Original research title: Systematic review of the association between physical fitness and musculoskeletal injury risk: Part 2 — Muscular endurance and muscular strength
Authors: de la Motte, SJ., Gribbin, TC., Lisman, P., Murphy, K., and Deuster, PA.
Musculoskeletal injuries continue to reduce the operational readiness of military organizations. Knowing and understanding the key risk factors that could be used to predict high risk personnel is vital to targeting injury prevention measures. Despite the abundance of research studies aiming to identify risk factors for injury, there is very little consensus as to what are the most effective outcome metrics to assess.
The purpose of the study was to systematically review the association between muscular endurance and muscular strength on musculoskeletal injury risk in military populations.
A comprehensive review of the literature was undertaken that spanned all research between 1970 through 2015. Of 4,229 studies identified in the initial database search, only 45 met the strict methodological criteria, including assessment of the study design and statistical analysis.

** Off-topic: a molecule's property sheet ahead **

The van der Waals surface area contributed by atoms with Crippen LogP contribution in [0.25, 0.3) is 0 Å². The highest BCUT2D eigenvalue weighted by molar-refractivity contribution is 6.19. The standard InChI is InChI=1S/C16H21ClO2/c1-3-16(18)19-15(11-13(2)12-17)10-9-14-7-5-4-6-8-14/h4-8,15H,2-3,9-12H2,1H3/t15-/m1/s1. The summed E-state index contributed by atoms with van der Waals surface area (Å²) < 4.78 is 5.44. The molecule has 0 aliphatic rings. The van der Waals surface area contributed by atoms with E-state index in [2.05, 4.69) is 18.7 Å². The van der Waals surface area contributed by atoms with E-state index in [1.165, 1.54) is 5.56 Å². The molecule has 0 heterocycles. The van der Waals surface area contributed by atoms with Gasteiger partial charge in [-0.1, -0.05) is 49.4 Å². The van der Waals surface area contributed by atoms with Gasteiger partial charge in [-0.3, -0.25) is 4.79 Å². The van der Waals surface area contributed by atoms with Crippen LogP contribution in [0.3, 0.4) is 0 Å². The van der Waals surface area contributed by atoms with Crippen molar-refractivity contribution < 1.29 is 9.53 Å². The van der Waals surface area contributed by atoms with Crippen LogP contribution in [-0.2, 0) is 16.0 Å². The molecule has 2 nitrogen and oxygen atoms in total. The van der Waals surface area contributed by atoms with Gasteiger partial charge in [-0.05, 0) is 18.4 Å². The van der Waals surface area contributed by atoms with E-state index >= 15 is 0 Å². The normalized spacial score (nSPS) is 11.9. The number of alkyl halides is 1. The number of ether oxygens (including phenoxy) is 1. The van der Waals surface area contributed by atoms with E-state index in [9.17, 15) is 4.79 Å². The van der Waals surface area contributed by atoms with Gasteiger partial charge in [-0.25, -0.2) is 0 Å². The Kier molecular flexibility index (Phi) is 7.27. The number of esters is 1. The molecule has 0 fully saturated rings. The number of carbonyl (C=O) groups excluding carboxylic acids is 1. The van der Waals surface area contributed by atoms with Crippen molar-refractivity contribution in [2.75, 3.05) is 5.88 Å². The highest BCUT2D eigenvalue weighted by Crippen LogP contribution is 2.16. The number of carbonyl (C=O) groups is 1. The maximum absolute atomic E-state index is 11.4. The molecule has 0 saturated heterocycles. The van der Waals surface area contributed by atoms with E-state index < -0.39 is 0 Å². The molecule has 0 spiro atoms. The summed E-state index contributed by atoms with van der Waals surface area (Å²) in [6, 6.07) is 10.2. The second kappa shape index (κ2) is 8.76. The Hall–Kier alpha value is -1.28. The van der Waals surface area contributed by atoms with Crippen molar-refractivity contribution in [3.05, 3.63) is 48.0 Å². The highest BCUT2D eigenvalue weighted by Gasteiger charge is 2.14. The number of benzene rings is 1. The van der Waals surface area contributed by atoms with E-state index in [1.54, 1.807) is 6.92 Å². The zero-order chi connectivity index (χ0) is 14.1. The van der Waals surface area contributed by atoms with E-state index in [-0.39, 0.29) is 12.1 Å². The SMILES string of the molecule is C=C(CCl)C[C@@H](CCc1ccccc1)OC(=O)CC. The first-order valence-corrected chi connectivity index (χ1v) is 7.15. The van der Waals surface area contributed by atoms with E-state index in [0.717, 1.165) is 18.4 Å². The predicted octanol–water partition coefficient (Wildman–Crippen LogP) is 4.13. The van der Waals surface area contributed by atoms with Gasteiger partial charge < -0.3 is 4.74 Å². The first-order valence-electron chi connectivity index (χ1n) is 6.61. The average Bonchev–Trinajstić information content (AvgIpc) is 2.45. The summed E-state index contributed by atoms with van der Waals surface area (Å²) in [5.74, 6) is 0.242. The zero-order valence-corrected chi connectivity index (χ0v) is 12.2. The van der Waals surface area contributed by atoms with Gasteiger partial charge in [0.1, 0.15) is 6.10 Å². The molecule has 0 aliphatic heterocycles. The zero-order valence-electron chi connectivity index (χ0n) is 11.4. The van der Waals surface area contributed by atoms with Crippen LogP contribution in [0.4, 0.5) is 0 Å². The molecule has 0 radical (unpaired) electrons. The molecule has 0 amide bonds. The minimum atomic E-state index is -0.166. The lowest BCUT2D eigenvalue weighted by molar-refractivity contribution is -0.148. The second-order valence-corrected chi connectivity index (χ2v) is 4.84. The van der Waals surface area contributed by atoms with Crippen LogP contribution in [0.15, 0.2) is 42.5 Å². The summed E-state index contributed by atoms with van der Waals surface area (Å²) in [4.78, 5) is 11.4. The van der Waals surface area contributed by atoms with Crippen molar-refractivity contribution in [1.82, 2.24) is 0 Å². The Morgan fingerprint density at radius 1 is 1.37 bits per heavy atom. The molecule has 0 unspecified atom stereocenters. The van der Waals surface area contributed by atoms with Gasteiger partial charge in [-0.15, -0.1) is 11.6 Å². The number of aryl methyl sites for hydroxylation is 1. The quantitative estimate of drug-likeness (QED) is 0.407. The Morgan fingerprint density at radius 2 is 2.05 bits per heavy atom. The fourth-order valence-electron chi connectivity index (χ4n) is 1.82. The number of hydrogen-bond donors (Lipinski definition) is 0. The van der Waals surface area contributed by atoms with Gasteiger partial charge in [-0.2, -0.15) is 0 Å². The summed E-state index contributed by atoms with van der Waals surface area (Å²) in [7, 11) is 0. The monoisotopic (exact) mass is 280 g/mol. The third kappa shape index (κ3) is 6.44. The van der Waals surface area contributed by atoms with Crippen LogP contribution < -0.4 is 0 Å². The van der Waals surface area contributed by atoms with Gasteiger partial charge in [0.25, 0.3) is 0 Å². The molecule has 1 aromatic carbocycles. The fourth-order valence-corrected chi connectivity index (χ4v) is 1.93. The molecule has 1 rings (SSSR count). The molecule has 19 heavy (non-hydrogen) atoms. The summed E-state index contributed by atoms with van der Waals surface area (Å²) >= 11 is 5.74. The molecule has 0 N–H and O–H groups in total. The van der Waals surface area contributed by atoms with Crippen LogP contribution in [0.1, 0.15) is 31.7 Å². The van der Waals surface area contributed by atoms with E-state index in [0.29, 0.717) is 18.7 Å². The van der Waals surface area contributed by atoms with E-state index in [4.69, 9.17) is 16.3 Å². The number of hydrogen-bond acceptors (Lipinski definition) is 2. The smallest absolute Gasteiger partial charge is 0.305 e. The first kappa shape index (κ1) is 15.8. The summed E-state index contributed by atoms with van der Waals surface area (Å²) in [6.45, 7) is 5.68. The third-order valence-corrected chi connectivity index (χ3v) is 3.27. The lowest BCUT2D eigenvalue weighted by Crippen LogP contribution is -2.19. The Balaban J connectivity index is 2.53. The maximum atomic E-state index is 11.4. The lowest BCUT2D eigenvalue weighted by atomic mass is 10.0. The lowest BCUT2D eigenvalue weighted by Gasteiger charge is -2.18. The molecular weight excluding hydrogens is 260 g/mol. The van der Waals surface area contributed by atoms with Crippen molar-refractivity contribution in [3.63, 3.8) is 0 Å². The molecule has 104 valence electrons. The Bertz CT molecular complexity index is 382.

Isometric strength was assessed in 9 of the 45 studies with medium to high associations across the studies.
Lower hip external rotation strength, lower hip adduction and abduction strength, lower isometric knee flexion strength, and lower back extensor strength were all associated with higher risk of musculoskeletal injury compared to having higher strength. Thus, there appears to be a protective effect of strength on musculoskeletal injury risk in collegiate, professional athlete, and military populations.
VALD’s ForceFrame isometric strength testing system provides a reliable way to measure absolute strength and strength asymmetries across a range of muscle groups, including hip and knee. Quickly identify personnel who have lower strength and may be at higher risk of injury than stronger counterparts.
Quantify asymmetries in your population and easily flag high-risk individuals who require specialized physical training with VALD.
For the full study, see here.
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